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The Most Reliable Tech Investment Today

Back in 2006, our publishing firm started filming our I.O.U.S.A. documentary, warning the public of America’s grave fiscal condition that would come to a head in 2007-08.

Some of our readers made money on the destruction — most notably 461% with put options on Lehman Bros. — and after the house of cards fell, we focused on the only practical sectors in the aftermath…

We turned to technology and innovation.

History shows that the greatest periods of innovation follow times of great financial reckoning. Indeed, innovation must follow in order for societies to bounce back… and escape the dogged claws of extinction.

It was 2009, and there was no better time to find the heroes of the financial crisis that exploded in the U.S. and ricocheted around the world. These heroes are the innovators, problem solvers, and risk-takers…

As our guide, we chose venture capitalist Juan Enriquez.

And who better?

Juan is a great many things; among them:

  • Managing director of Excel Medical Ventures, a VC firm
  • Chair and CEO of Biotechonomy, a research and investment firm that provides seed capital for new genomic ventures
  • Founder of Harvard’s Life Sciences department, and author of many works that study the intersection of science, business and society.

We interviewed a wide cross section of entrepreneurs and innovators, and though our subjects came from very different industries and walks of life, there was a common thread: Each of these innovators was bringing breakthrough technologies to the table.

Besides Juan, we consulted with Clayton Christensen, author of The Innovator’s Dilemma (one of Steve Jobs’ favorites), among other works; Dr. Michael West, CEO and founder of BioTime; Chris Anderson, former editor-in-chief of Wired magazine; and last but not least, Craig Venter, the most cited scientist on the entire planet.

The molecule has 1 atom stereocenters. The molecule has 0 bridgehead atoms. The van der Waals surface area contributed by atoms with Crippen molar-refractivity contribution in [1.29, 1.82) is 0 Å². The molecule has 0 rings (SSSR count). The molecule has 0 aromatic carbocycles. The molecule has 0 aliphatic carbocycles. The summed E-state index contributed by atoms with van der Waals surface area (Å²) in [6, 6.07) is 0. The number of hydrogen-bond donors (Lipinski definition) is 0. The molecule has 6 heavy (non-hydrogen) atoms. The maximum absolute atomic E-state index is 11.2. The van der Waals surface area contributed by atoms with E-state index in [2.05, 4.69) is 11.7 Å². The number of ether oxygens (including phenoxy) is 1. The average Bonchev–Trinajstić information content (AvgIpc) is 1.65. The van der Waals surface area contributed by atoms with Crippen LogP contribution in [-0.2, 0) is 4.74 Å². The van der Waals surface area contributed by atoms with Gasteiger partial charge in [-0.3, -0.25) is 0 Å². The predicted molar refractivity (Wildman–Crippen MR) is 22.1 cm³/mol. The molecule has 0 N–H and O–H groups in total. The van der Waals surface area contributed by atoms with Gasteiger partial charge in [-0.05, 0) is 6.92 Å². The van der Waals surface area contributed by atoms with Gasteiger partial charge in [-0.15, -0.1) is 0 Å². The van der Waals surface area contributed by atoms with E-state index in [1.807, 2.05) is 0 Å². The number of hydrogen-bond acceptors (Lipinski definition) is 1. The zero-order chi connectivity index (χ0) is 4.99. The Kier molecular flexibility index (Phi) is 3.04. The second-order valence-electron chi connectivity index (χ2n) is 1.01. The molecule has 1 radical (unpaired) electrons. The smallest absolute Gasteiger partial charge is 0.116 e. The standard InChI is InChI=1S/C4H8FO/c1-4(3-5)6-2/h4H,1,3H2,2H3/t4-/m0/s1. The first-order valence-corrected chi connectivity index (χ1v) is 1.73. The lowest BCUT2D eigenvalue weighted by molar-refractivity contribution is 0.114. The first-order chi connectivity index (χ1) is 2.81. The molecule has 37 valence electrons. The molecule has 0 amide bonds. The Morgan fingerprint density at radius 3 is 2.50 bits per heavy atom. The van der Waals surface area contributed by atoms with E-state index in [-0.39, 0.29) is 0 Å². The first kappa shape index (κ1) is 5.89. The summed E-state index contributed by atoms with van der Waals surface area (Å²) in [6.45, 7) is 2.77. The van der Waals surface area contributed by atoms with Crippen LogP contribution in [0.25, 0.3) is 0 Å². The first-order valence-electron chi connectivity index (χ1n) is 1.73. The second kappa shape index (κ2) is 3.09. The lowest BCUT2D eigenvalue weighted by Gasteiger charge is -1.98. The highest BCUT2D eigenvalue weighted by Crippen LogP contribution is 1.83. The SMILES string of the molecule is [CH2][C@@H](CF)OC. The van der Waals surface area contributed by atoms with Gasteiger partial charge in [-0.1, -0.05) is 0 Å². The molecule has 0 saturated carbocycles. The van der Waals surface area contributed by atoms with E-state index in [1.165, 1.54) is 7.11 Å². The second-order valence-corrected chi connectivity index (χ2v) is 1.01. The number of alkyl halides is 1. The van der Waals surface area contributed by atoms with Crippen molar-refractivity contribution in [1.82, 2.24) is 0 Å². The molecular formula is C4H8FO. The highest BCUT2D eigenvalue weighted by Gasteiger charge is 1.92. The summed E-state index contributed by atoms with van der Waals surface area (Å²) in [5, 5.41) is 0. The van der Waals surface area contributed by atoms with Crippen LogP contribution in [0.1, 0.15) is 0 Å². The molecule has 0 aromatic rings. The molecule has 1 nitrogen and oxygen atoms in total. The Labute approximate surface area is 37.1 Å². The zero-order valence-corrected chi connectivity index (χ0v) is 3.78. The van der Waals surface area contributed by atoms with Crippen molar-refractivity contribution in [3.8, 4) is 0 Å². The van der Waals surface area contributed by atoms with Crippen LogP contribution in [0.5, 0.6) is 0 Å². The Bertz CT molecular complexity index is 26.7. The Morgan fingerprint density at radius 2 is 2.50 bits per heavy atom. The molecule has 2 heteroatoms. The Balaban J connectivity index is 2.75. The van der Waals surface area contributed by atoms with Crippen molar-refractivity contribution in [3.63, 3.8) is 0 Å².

In a post-crisis economy, says Juan, “Only one thing generates new jobs. It’s entrepreneurs.”

“Entrepreneurship and innovation are so important, especially on the heels of this financial crisis,” Juan told us the first time we sat down with him at his office in Boston.

There are plenty of numbers to support this, but for starters, consider that “venture is about 0.4% of the total U.S. economy in terms of its investment… but venture-backed companies have become 11 % of U.S. jobs and about 21% of U.S. economic output.”

Heh. No wonder VCs make the big bucks.

We have in front of us, continued Juan, “the most extraordinary banquet of knowledge, of innovation, of ability to generate new companies, new industries that the world has ever seen.”

According to Juan, the engine of growth over the last 30 years started with our ability to use digital code.

Not only has it created computers and all the technology that we take for granted, but it has completely changed how we communicate… going from speaking in a language of ABCs to a language of ones and zeroes.

Every second, we are generating so much data that scientists are running out of ways to describe it.

I don’t want to alarm anyone,” said Andrew McAfee, research scientist at MIT, “but we’re about to run out of the metric system.”